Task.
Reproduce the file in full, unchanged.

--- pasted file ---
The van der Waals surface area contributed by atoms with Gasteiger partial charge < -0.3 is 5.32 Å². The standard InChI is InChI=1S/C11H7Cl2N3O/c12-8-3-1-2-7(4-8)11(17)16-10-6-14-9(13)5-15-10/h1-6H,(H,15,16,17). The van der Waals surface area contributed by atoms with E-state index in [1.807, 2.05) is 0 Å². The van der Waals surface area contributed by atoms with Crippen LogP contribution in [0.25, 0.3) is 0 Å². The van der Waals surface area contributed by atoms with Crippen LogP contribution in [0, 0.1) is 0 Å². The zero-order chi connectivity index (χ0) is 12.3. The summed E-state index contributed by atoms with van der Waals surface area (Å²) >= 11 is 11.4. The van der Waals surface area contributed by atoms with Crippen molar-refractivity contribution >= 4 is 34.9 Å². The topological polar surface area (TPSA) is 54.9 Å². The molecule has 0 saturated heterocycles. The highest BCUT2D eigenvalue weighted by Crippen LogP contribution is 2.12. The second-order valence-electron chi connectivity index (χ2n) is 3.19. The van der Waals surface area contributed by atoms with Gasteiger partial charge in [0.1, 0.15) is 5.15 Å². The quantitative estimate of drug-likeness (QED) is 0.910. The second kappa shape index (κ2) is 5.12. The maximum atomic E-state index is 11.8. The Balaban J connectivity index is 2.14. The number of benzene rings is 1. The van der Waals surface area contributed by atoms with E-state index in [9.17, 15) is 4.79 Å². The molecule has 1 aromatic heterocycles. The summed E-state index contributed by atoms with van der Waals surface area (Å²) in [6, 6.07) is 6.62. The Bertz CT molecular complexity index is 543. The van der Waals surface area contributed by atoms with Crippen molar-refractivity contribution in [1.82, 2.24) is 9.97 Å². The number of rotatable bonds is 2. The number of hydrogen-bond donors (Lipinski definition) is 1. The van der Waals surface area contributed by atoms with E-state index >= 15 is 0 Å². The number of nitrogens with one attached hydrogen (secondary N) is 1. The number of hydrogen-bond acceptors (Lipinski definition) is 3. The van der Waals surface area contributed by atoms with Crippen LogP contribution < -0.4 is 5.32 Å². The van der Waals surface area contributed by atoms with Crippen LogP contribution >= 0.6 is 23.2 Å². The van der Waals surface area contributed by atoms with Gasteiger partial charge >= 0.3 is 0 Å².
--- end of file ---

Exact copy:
The van der Waals surface area contributed by atoms with Gasteiger partial charge < -0.3 is 5.32 Å². The standard InChI is InChI=1S/C11H7Cl2N3O/c12-8-3-1-2-7(4-8)11(17)16-10-6-14-9(13)5-15-10/h1-6H,(H,15,16,17). The van der Waals surface area contributed by atoms with E-state index in [1.807, 2.05) is 0 Å². The van der Waals surface area contributed by atoms with Crippen LogP contribution in [0.25, 0.3) is 0 Å². The van der Waals surface area contributed by atoms with Crippen LogP contribution in [0, 0.1) is 0 Å². The zero-order chi connectivity index (χ0) is 12.3. The summed E-state index contributed by atoms with van der Waals surface area (Å²) >= 11 is 11.4. The van der Waals surface area contributed by atoms with Crippen molar-refractivity contribution >= 4 is 34.9 Å². The topological polar surface area (TPSA) is 54.9 Å². The molecule has 0 saturated heterocycles. The highest BCUT2D eigenvalue weighted by Crippen LogP contribution is 2.12. The second-order valence-electron chi connectivity index (χ2n) is 3.19. The van der Waals surface area contributed by atoms with Gasteiger partial charge in [0.1, 0.15) is 5.15 Å². The quantitative estimate of drug-likeness (QED) is 0.910. The second kappa shape index (κ2) is 5.12. The maximum atomic E-state index is 11.8. The Balaban J connectivity index is 2.14. The number of benzene rings is 1. The van der Waals surface area contributed by atoms with E-state index in [9.17, 15) is 4.79 Å². The molecule has 1 aromatic heterocycles. The summed E-state index contributed by atoms with van der Waals surface area (Å²) in [6, 6.07) is 6.62. The Bertz CT molecular complexity index is 543. The van der Waals surface area contributed by atoms with Crippen molar-refractivity contribution in [1.82, 2.24) is 9.97 Å². The number of rotatable bonds is 2. The number of hydrogen-bond donors (Lipinski definition) is 1. The van der Waals surface area contributed by atoms with E-state index >= 15 is 0 Å². The number of nitrogens with one attached hydrogen (secondary N) is 1. The number of hydrogen-bond acceptors (Lipinski definition) is 3. The van der Waals surface area contributed by atoms with Crippen LogP contribution < -0.4 is 5.32 Å². The van der Waals surface area contributed by atoms with Crippen LogP contribution >= 0.6 is 23.2 Å². The van der Waals surface area contributed by atoms with Gasteiger partial charge >= 0.3 is 0 Å².